• Saturday, May 18, 2024
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BusinessDay

Market access, packaging, finance, key to export competitiveness – experts

Diversifying the Nigerian economy away from oil would require paying more attention to making agriculture and value-adding manufacturing export more competitive.

Good market penetration and effective packaging on the part of the exporter, as well as adequate financing from  banks and government would be key to achieving this, stakeholders at the BusinessDay-organised seminar entitled, ‘Agric Transformation Agenda: The Role of Non-oil Export in Economic Diversification,’ have said.

Fidel Anyanna, programme director, Dalehan Limited, who also doubles as CEO, Horeb Safety & Security Services Limited, said export financing needs could be met through advance payment for overseas buyers, internally generated funds, credit from banks to other financial institutions, as well as  credit provided by the government in the buyer country.

Anyanna added that Nigerian banks’ risk-averse behaviour often resulted in small scale firms being burdened with high requirements that constrained their access to loans and financial services.

He observed that exporters needed to know that banks often looked for collateral or security for proposed lending, as well as credit worthiness and capacity of the buyer to execute the orders within the stipulated delivery schedules.

He listed financial viability of the export contract, status of the buyer’s country, along with political and economic conditions in the buyer’s contract and compliance with export trade control and exchange control regulations in force, among prospect indicators.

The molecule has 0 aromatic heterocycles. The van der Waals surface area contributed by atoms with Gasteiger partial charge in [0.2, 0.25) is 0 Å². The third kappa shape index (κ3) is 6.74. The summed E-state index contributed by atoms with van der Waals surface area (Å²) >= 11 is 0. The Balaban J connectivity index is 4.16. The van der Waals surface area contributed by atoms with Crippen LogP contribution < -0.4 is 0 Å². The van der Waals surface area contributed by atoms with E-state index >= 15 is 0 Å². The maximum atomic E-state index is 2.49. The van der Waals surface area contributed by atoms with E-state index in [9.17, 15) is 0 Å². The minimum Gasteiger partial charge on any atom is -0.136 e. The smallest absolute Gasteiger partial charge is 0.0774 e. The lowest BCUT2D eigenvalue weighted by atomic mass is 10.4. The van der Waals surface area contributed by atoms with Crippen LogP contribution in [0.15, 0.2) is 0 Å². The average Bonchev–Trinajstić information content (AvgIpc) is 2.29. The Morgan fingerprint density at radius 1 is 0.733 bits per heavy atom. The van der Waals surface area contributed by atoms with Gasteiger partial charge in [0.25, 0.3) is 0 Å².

He said while there should be adequate infrastructure and institutional support (incentives) from the government, intending exporters should increase their access to market information and garner good export training to develop capacity to cope with the strenuous demands of the international market.

“There is the need for exporters to train on packaging and standards. The international market is based on standards, not sentiment.  When you package a product so well, even someone who does not want to buy can be forced to. Again, most farmers produce without a focus as to where the products are going,” he stressed.

Joseph Idiong, director-general, Association of Nigerian Exporters, said his group had thought it wise to propagate export financing, adding that farmers must be conscious of the fact that producing for export required different levels of technology, raw materials and training.

Ivana Osagie, managing director/ CEO, Notore Seeds, pointed out that the problems facing the agric export sector could be mitigated by clustering small-scale farmers and linking them up with large-scale players, to bring them to an understanding of key processes and procedures.

According to her, agriculture must be understood as a science, rather than an art, as people from research institutions or academic backgrounds needed to be instructed on practical agricultural processes, while more should be done to mechanise agriculture, encourage internal effectiveness and economies of scale.

She further observed that Nigerian banks must think of innovative ways of encouraging financing as it is done in other climes such as the United Kingdom and other countries in Europe.

“By using the right fertilizer, applying the best practices and approaches, one metric ton can be increased to the value of 10 metric tons,” she said.

Frank Aigbogun, publisher/CEO, BusinessDay,said though people often got frustrated with the way things were done in the country, they must begin to realise that things were gradually changing, even though some might consider the changes slow and halting.

He added that the likes of Notore and the Bank of Agriculture, which were doing a lot to diversify the Nigerian economy and increase non-oil exports should be emulated by other institutions.

 

OLUYINKA ALAWODE, ODINAKA ANUDU & JOSEPHINE OKOJIE